Erie Canal Minutes
As New York’s Erie Canal approaches the bicentennial of its opening in 1817, WCNY, with support from the Erie Canalway National Heritage Corridor, traveled the world’s most successful canal to explore the waterway as it is today. Along the way we met people who use the canal in a variety of ways and invited them to share their stories. It is these stories that make up the seven Erie Canal Minutes (actually each 90 seconds in length) found on this page. As you watch and listen to these minutes, it is evident that this national historic treasure is very much alive and well!
The seven minutes are:
A Tradition of Service
The Canal’s locks are a constant source of fascination for young and old. The lock-tenders responsible for maintaining and operating the locks are a wealth of information about the Canal, past and present. At Lock 22, not far from Rome, John Matt III, chief lock operator, shared how he is the most recent of several generations of his family to work on the Canal and what that means to him.
The Canal’s primary function today is as a recreational waterway. Boats of all sizes and shapes enjoy its tranquil waters, including the specially designed ships of a Rhode Island cruise line whose captain explains what makes boating on the Canal so unique.
The Erie Canal began as a commercial shipping route but railroads and later trucks traveling routes like the New York State Thruway, became the preferred, more cost-effective means of transporting commercial goods. But cargo, sometimes quite unique, is still shipped on the Canal, as a visit to a Troy shipping company reveals.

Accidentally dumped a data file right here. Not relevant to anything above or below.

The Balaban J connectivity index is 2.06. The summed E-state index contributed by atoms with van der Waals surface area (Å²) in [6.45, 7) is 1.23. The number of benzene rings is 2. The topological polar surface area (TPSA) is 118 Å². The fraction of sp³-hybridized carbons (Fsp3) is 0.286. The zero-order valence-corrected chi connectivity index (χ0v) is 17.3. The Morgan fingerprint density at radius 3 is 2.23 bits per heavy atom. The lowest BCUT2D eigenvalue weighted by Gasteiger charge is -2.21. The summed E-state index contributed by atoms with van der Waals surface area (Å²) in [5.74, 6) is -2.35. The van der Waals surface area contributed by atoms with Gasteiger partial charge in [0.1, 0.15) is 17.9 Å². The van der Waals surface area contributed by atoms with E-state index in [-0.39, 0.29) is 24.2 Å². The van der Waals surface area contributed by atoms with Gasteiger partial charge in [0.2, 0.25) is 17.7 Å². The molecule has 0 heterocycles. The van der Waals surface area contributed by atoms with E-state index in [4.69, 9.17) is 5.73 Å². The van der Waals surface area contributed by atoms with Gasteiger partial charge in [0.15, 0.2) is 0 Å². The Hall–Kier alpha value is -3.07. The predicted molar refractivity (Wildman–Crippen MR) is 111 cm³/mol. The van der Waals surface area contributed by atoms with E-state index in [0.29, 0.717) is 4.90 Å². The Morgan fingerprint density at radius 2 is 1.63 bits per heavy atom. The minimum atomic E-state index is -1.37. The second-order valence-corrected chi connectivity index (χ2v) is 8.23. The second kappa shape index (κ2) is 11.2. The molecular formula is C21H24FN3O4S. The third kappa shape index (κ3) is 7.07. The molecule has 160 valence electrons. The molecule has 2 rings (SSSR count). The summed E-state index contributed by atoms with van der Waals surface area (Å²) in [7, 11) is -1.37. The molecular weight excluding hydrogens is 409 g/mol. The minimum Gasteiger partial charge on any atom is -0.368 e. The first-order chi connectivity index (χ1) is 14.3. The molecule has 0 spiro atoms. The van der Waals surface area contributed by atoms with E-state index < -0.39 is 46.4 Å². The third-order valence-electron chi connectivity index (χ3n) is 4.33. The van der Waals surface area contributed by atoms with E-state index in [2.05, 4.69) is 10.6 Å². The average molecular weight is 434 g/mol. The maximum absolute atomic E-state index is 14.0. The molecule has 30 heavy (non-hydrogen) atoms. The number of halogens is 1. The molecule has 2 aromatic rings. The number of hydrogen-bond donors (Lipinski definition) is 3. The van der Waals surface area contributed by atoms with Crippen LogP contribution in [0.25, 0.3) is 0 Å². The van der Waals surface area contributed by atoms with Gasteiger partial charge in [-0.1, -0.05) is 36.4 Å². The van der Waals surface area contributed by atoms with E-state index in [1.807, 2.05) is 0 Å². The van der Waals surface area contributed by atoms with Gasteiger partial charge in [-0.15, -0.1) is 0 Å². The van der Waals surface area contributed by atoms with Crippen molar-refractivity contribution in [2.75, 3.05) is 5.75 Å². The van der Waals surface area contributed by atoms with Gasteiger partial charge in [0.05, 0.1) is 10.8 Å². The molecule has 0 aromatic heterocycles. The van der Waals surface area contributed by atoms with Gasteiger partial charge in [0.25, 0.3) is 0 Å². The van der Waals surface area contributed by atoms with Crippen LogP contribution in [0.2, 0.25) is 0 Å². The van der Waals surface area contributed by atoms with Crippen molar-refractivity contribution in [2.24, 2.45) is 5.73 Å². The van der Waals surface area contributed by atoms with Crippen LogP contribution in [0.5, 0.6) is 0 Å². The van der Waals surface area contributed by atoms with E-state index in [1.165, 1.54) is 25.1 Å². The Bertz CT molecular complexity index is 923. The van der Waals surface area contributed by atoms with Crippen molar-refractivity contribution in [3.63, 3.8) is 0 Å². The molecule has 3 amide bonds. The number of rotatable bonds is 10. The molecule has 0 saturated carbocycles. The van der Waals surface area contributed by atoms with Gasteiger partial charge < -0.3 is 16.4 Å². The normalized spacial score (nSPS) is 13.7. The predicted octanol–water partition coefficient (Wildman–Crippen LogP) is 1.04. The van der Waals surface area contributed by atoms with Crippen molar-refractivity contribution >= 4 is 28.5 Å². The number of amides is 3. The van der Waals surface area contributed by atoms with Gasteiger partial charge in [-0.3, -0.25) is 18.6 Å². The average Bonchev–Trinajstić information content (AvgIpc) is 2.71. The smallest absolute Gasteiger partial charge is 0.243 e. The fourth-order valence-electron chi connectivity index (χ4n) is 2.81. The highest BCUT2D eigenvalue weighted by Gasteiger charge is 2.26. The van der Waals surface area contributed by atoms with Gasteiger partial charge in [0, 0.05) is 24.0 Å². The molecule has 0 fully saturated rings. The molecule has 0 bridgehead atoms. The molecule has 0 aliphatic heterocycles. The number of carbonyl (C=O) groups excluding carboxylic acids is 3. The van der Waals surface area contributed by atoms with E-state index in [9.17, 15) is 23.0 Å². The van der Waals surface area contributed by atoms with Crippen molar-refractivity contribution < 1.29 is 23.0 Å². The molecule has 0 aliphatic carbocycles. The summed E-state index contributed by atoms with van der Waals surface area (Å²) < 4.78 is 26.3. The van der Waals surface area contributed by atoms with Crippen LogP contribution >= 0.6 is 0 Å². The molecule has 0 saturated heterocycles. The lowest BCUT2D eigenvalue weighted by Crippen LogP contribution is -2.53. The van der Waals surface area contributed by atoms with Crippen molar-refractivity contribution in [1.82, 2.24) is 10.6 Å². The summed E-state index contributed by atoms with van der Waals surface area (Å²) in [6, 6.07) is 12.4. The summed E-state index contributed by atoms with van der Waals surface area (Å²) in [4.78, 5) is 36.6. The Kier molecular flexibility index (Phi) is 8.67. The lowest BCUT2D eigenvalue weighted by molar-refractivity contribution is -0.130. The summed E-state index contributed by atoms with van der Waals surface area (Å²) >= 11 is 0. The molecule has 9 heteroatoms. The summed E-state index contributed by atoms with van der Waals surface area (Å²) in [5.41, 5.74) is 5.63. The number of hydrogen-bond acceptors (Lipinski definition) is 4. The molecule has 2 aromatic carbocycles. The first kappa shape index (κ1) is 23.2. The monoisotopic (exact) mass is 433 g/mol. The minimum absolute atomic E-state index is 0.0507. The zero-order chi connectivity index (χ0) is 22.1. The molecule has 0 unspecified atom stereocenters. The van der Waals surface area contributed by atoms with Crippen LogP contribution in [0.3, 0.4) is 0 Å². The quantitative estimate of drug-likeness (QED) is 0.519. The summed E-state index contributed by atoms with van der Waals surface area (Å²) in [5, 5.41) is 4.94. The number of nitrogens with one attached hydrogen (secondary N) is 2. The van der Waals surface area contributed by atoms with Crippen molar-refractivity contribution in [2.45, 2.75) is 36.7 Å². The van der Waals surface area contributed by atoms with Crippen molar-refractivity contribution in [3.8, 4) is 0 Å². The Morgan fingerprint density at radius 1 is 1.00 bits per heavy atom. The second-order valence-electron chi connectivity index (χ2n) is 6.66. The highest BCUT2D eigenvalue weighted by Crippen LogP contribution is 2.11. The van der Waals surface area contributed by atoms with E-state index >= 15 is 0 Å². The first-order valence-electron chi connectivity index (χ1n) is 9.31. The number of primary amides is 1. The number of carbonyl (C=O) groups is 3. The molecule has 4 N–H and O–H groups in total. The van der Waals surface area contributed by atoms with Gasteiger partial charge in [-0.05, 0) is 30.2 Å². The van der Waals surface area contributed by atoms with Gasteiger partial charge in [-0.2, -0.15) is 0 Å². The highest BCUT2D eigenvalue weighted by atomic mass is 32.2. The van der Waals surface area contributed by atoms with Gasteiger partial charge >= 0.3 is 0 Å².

When traveling the Erie Canal boaters are often surprised to see adjacent dams and power plants, some of which are generating hydroelectric power, as WCNY discovered during a visit to the New York Power Authority’s Crescent Plant near Albany.
Canal Crop Irrigation
Agriculture is New York State’s #1 industry, and the Canal is a source of water for irrigation for farmers, including the Hurd Family, whose farming roots along the Erie Canal date back to the 1830s. Today, water from the Canal irrigates the family orchards.
The original Erie Canal required the clearing of land for a path — a towpath — for the horses and mules that pulled or towed the Canal’s 19th century flat-bottomed boats. The horses and mules are gone, but not the towpath, which is now used by walkers, hikers and bikers.
Good for Business
Communities like Fairport and Pittsford, both near Rochester, have long recognized the economic development opportunities the Canal offers. Now Buffalo is redeveloping its Canal waterfront, generating jobs and new businesses to serve both residents and tourists.